MIT or Stanford for free?
Seth Godin's recent post called "Education at the crossroads" presents an intriguing conversation for those of us in public education… one that must be had. MIT and Stanford are now offering some classes online – for free. The context of Seth's post is directed at higher education institutions who usually charge large tuitions to support the enormous infrastructure costs of building and running large campuses with residential and academic resources for students. He presents three big decisions these institutions will soon have to face:
- Should this (higher education coursework) be scarce or abundant?
- Should this be free or expensive?
- Should this be about school or about learning?
Most intriguing is the conversation he begins after presenting these three questions about what higher education might like with different answer combinations.
Imagine a school that's built around free, abundant learning. And compare it to one that's focused on scarce, expensive schooling. Or dream up your own combination. My recent MBA program, for example, was scarce (only 9 people got to do it) and it was free and focused on learning.
Just because something is free doesn't meant there isn't money to be made. Someone could charge, for example, for custom curricula, or focused tutoring, or for a certified (scarce) degree. When a million people are taking your course, you only need 1% to pay you to be happy indeed.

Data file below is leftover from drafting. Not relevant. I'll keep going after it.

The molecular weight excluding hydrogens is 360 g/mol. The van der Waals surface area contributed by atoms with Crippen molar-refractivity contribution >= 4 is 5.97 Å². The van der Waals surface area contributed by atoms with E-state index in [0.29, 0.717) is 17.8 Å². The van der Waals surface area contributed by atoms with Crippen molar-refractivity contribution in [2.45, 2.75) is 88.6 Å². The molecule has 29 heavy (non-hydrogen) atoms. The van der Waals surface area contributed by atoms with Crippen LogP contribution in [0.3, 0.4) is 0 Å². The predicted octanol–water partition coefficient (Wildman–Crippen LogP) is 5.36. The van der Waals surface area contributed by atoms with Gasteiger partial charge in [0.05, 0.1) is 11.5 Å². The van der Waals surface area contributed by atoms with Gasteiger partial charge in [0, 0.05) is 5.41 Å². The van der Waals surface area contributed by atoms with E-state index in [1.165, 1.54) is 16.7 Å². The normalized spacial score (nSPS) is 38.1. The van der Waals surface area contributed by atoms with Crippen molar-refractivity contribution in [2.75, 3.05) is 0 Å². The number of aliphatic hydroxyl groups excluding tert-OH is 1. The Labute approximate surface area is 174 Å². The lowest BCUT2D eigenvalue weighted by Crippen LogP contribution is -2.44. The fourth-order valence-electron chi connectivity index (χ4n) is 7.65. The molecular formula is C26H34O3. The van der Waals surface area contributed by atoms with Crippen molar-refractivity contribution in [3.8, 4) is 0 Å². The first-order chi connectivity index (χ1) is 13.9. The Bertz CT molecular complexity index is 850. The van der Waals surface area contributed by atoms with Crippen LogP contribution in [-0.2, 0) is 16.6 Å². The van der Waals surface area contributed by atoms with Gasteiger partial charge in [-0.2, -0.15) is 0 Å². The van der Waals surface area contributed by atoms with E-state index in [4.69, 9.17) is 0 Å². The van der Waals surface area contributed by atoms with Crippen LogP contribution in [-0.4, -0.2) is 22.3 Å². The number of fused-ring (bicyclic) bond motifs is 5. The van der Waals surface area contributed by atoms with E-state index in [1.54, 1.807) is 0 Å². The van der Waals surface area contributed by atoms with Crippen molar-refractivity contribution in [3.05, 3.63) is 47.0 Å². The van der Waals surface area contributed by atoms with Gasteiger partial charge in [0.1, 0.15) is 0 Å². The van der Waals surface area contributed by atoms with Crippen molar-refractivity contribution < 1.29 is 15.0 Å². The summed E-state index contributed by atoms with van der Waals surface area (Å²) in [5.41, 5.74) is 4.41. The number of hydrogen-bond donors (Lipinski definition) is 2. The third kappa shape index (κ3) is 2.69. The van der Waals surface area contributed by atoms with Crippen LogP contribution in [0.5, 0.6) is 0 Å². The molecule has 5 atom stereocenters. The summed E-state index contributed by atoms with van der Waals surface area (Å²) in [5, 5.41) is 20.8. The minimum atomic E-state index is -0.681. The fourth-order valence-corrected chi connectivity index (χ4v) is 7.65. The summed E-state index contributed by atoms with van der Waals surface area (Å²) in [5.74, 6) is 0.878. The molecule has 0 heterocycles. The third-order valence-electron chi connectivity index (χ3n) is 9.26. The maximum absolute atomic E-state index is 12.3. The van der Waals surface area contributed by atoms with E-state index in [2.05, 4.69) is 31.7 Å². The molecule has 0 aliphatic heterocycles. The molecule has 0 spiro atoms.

Eight combinations of the three choices are available and my guess is that all eight will be tried. If I were going to wager, I'd say that the free, abundant learning combination is the one that's going to change the world.
Hmmm… It seems to me that "free, abundant learning" is really the bedrock of what k-12 public education was and is supposed to be – unlike post-secondary education. Online schools currently exist and meet the needs of a small but growing population, but there is certainly more to public education than boiled down content… right? What are those things? Do we measure them and communicate them to the public? Have we done the legwork necessary to make the case that public education offers far more than online coursework? We have work to do in this area.
Possibly most significant is the possibility that post-secondary education may finally be, like k-12, free and abundant for all students. In a democracy like ours, is there really a down side to that? Indeed Mr. Godin, that may change the world…